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How long does lime last?

Discussion in 'DIY Plastering - Plastering Help - DIY Plastering ' started by NewToLime, May 15, 2017.

  1. NewToLime

    NewToLime New Member

    hello,

    Am a complete novice.

    Am looking to doing some repointing with NHL 3.5.

    Have purchased some Singleton Birch, 25kg bag.

    On the bag it states that once opened the lime should be used in 2 days.

    As a diy-er I'm never going to use that amount in 2 days.

    I have wrapped up the open bag in plastic bag so it doesn't get wet.

    Is it ok to keep the lime like this? And how long can I keep it like this for?

    How would I know if the lime had a problem? Would it degrade or start solidifying?

    Any advice gladly received, thanks in advance.
     
  2. algeeman

    algeeman Private Member

    had to read that twice thought you asked......how long does time last.
    o_O
     
    • Funny Funny x 1
  3. smoother09

    smoother09 Private Member

    That's what I thought lol. Was gonna say as long as Kim Jon yung keeps his finger off the missile button!!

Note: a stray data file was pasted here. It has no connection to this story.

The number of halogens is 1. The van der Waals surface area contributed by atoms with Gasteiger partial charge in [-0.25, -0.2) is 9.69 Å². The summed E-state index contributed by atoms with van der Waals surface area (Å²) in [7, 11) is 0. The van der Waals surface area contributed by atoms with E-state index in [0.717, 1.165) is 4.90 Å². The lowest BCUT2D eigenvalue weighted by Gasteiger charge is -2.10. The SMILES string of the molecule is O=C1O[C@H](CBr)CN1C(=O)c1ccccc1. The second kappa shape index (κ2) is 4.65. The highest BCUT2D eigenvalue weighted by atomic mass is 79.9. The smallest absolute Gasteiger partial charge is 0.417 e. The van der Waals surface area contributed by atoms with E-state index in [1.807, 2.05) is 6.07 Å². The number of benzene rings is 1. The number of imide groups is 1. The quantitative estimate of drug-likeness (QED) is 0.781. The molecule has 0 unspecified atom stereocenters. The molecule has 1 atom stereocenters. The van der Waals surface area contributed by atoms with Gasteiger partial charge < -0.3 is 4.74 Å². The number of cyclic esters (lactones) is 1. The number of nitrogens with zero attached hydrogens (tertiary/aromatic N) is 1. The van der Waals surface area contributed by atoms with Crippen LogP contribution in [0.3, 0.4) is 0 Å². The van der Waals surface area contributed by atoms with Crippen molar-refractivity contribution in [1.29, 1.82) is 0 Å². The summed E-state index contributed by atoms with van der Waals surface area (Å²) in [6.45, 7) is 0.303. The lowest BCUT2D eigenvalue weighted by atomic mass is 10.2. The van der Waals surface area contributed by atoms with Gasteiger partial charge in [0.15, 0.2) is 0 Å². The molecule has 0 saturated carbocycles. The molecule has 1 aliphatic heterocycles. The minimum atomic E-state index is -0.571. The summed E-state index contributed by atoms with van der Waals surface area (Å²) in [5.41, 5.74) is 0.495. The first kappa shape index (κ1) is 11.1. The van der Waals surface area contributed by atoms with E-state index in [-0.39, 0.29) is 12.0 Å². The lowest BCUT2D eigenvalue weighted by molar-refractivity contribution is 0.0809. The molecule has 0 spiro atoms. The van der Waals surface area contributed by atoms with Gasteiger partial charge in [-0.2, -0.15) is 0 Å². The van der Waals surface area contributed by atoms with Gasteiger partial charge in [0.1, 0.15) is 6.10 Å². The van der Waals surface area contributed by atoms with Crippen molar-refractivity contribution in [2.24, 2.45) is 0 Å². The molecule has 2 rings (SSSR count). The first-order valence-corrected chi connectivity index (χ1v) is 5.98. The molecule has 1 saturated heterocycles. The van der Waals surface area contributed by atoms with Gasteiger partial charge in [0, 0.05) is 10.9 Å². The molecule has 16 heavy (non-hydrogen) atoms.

• Agree Agree x 1
    • Funny Funny x 1
  4. flynnyman

    flynnyman Private Member

    It goes all lumpy but you can crush it back up
     
    • Like Like x 1
  5. Danny

    Danny TPF OWNER

    I have not really ever worked with lime but my understanding is that it never really goes off... pleas eosmeone correct me if I am wrong (often am) @malc @flynnyman
     
  6. flynnyman

    flynnyman Private Member

    It doesn't set hard and can be crushed and used again so I believe.
     
    • Like Like x 1
  7. Danny

    Danny TPF OWNER

    ok thats what I thought :D
     
  8. raggles

    raggles Private Member

    As said it should be OK but when you are raking out the joints keep some of the old mortar crush it and put a bit in each mix you do. This will help the new gear blend in better and also act as a pozzolan which will help it cure.
     
    • Like Like x 1
  9. Danny

    Danny TPF OWNER

    nice idea that

    a few years ago I was watching some plasterers lime render a house and it was stunning it looked so good when completed (think I posted a pic here in the past) then a weeek later the roads flooded and it is now screwed and looks terrible
     
  10. raggles

    raggles Private Member

    It was a 80 year old stone mason who told me to do it years ago and it also helps if you can get sand that is sourced as locally to the property as possible.
     
    • Like Like x 2
  11. Danny

    Danny TPF OWNER

    That sort of stuff is what I like... using old to make new look old and in place...
     

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